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Review: Lisa Frankenstein

Screenwriter Diablo Cody combines romance, reanimated bodies, Gothic imagery and John Hughes vibes in the new film Lisa Frankenstein. The film is set in 1989 and follows Lisa (a charming Kathryn Newton) a high-schooler who hangs out in the local cemetery wishing she could join the dead in peaceful slumber. High school is that bad and to make things worse, Lisa is now living with an evil stepmother (Carla Gugino), her clueless father (Joe Chrest) and her popular stepsister Taffy (Lisa Soberano) after her mother was brutally killed by an axe-murderer.

Lisa has a mad crush on the Christian Slater-esque editor of the school lit magazine (Henry Eikenberry) but she soon finds a more meaningful relationship with a corpse (Cole Sprouse). He doesn't speak, his tears smell awful and he is missing a few key body parts but the guy is otherwise great. The two begin to bond as the body count increases.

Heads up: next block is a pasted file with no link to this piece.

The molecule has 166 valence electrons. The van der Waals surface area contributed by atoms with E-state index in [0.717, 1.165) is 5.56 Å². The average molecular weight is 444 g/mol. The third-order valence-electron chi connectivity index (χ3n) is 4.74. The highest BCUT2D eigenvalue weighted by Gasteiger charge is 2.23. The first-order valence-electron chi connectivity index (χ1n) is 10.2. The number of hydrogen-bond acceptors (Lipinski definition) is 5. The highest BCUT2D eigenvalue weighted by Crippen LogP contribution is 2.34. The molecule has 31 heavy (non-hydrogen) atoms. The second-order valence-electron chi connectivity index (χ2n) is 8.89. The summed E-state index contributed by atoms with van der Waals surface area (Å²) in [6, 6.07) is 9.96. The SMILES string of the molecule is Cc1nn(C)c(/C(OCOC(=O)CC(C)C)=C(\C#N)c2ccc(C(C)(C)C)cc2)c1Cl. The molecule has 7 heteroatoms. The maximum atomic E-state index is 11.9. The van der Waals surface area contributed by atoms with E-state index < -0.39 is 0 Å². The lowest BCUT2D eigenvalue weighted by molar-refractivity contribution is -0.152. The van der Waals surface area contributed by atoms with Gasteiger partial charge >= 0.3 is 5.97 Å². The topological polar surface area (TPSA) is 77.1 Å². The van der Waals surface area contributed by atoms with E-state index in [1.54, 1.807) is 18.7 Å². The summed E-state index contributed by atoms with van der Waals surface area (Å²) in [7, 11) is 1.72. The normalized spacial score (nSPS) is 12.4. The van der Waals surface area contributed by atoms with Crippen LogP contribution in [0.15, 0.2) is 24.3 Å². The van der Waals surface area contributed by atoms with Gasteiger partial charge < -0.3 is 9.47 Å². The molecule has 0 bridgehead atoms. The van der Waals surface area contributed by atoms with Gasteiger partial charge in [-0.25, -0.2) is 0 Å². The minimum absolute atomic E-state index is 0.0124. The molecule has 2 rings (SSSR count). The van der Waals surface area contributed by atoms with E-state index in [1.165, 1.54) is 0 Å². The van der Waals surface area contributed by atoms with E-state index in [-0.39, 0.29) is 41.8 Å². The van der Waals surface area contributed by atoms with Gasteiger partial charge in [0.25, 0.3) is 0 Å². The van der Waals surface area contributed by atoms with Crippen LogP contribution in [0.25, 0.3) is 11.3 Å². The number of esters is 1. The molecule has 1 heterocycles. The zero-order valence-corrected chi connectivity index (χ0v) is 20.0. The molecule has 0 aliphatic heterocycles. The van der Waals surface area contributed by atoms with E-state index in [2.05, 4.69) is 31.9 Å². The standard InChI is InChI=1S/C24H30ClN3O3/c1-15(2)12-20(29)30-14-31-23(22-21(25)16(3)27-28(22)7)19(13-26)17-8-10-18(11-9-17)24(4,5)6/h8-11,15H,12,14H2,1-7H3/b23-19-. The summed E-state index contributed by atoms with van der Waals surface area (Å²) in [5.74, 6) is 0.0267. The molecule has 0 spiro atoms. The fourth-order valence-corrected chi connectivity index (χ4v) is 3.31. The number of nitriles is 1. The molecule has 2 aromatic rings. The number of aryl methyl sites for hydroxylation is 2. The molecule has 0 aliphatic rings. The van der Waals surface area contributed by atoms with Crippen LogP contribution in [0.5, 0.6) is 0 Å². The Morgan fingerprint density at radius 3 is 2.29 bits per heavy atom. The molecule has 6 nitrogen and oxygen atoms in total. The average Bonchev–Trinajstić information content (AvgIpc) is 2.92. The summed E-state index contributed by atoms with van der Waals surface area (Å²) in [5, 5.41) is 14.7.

Director Zelda Williams understands the speed of Cody's dialogue and there are some good laughs to be found here. Newton is game for just about anything, as she proved previously in Freaky. She really commits here and the film succeeds for the most part thanks to her charm. Her musical interlude featuring an REO Speedwagon song is a highlight. Sprouse struggles a bit more here. His performance feels a bit too cribbed from Johnny Depp's Edward Scissorhands. The film gets increasingly violent and takes a couple of inspired turns but losses steam as it chugs along. Lisa Frankenstein could be tightened up by 10 or so minutes and the whole thing would have gone down a bit smoother. Still, its a funky, funny film that may wear its influences proudly but has a strong enough voice of its own. This is due to Diablo Cody who still shows she is a creative writer with a style all her own.



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